REP. DENNIS KUCINICH (D), OHIO: No. Our lawsuit, by the way, addresses Article One, Section Eight of the Constitution and the War Powers Act and we assert that the president has violated both the Constitution and not coming to Congress and the War Powers Act and not getting approval from Congress within the requisite 60 days.

KING: And so you're not swayed tonight at all.

KUCINICH: No. I mean I've seen the argument already, John. It just -- it doesn't pass legal muster. And I think that when we get to court with this if we can get standing, we will win.

KING: Senator, do you share that opinion? Is the commander in chief of the United States in violation of the law?

SEN. RAND PAUL (R), KENTUCKY: Yes. I agree completely with Congressman Kucinich and I think people on the left and the right can both believe in the Constitution and our founders were very specific. They wanted the initiation of war to be by Congress. They say Congress shall declare war, but they didn't want the president to be able to go to war unilaterally without any congressional authority. In fact, candidate Barack Obama said exactly that in 2007. We wish the president would act more like the candidate Obama.

KING: Any concern to each of you gentlemen, Senator, you first on this one -- any concern at all that by publicly talking about your position right now when some believe the military operation is near a tipping point that you could embolden Gadhafi? That he could think the president of the United States has a political problem back home, I should hang on?

PAUL: No and I have never been a fan of Colonel Gadhafi. In fact I think we shouldn't have been sending him money. Many of the people who now want to attack and get rid of Gadhafi supported the bank bailout which sent the Libyan national bank money through AIG. So we've been sending foreign aid and money to Libya and I think that's been a mistake for years. And now we are going to fight a war against him but most specifically we cannot and should not fight war unless we do it through congressional action as the Constitution intended.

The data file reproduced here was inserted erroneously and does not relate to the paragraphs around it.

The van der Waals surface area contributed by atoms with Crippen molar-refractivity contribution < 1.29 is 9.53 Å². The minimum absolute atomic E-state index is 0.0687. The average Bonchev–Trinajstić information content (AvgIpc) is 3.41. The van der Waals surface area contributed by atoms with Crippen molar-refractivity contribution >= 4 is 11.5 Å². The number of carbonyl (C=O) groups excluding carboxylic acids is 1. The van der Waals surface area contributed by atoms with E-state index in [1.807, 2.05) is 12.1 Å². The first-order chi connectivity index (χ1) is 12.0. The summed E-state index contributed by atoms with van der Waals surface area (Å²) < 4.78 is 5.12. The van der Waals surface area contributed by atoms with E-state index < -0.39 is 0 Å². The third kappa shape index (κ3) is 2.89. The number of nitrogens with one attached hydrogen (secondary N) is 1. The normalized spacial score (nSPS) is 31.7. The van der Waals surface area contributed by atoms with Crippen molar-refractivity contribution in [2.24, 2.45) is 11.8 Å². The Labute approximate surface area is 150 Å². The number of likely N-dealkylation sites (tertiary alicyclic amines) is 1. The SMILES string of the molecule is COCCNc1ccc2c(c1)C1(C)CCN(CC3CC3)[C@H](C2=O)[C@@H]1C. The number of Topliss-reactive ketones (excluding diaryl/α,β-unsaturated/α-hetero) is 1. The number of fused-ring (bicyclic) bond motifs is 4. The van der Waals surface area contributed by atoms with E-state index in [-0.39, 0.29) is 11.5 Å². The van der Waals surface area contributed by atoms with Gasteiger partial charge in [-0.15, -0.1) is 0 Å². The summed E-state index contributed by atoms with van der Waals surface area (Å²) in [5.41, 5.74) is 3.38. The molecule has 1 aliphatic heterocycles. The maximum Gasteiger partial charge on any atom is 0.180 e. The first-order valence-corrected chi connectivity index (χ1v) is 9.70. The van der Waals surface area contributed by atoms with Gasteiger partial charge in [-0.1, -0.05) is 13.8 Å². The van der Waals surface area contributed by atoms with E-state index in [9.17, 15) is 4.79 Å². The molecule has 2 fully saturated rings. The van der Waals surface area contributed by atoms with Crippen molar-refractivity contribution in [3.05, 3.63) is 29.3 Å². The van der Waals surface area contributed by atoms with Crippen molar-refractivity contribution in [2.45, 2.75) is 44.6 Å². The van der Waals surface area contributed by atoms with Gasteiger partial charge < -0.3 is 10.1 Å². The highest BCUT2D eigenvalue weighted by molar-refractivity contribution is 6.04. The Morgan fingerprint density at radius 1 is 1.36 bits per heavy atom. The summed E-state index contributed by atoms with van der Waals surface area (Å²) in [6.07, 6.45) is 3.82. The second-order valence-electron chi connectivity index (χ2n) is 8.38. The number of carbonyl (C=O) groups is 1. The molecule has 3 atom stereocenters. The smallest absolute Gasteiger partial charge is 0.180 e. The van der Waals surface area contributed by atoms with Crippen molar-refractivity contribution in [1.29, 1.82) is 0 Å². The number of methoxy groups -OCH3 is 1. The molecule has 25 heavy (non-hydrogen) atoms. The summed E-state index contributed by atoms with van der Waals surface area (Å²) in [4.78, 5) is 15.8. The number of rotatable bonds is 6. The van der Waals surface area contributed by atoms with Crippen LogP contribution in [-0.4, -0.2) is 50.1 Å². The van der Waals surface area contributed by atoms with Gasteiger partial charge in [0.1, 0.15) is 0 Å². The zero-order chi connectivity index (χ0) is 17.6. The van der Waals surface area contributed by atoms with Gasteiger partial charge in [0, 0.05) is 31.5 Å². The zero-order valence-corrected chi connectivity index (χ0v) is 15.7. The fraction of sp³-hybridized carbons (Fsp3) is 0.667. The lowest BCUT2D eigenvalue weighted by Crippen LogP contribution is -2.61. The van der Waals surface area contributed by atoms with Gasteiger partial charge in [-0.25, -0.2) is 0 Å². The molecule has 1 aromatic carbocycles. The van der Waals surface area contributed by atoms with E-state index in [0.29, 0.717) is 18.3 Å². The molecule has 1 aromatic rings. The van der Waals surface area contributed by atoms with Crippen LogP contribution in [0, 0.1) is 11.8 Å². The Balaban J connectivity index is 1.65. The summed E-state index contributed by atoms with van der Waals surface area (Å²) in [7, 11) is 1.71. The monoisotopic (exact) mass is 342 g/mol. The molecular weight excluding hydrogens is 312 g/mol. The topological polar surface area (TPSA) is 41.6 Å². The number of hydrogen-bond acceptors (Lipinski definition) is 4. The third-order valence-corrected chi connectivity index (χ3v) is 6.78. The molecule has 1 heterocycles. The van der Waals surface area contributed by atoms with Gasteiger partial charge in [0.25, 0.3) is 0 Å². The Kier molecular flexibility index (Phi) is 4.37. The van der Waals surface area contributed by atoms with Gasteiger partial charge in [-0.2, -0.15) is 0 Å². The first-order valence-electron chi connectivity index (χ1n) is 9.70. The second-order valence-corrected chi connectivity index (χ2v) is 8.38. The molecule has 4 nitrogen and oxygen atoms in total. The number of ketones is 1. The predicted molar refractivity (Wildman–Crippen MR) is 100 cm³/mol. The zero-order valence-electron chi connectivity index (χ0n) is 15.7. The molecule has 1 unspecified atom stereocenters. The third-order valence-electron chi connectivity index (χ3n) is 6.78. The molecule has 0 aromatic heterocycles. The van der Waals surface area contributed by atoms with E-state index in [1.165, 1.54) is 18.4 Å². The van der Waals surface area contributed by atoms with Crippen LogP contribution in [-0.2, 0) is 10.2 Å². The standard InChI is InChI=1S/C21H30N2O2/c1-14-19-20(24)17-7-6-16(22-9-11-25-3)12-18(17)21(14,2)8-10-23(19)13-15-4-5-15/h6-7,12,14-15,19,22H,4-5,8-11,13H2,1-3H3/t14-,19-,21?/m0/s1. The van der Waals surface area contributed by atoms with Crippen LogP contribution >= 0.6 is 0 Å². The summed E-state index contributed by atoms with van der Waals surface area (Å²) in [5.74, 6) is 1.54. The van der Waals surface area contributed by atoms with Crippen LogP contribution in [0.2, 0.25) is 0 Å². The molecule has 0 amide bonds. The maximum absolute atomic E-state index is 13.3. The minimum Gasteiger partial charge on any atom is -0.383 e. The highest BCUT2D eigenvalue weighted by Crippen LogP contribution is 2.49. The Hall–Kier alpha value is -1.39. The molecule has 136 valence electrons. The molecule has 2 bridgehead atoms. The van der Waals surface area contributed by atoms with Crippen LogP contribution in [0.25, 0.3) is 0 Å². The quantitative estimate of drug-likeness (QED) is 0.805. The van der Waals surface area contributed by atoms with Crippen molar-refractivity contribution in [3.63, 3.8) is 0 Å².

KING: Any concern Congressman Kucinich that Gadhafi could make the case I'm going to hang on, America is getting soft.

KUCINICH: Listen, there are lot of people in the world that we would prefer weren't presiding over their governments. But our first challenge is to abide by our Constitution and when we fail to abide by the Constitution everything else that follows is going to be poison. So we must go back to the founders' wisdom, which was to separate the war power from the executive and to -- and to have it firmly reside in the hands of the Congress. And that's what -- why we went to court today, John, and I'm hopeful that we will get a decision that once and for all we will establish that the founders intended for Congress to have the war power that no president can take this country into war on his own instance.

KING: We're having new pressure on Afghanistan as well. Senator Paul you are among 27 senators who wrote a toughly worded letter to the president today saying Mr. President, bin Laden is dead. The Afghan government is corrupt. Nation building is an idea that will not work. It is time to accelerate the drawdown of U.S. troops. Secretary Gates was on Capitol Hill today. He said he understands the frustration that you have, the frustration the American people have nearly a decade into this war, but he said there is a but involved to coming out so fast and he says it is a big but. Listen.


GATES: I know people are frustrated. The country has been at war for 10 years. I know people are tired. But people also have to think in terms of stability and in terms of the potential for reconstitution, what's the cost of failure.


KING: That was George W. Bush's defense secretary, Senator Paul. Should you listen to him when he says he needs a little more time?

PAUL: Well I think when you go to war you have to have objectives and I agreed with going to war with Afghanistan and had I been here I would have voted to go to war with Afghanistan, but our objectives should be to disrupt the terrorists' bases, to annihilate al Qaeda, and to eliminate their leadership. I think we have largely succeeded in those objectives. There is another reason why you have to reconsider.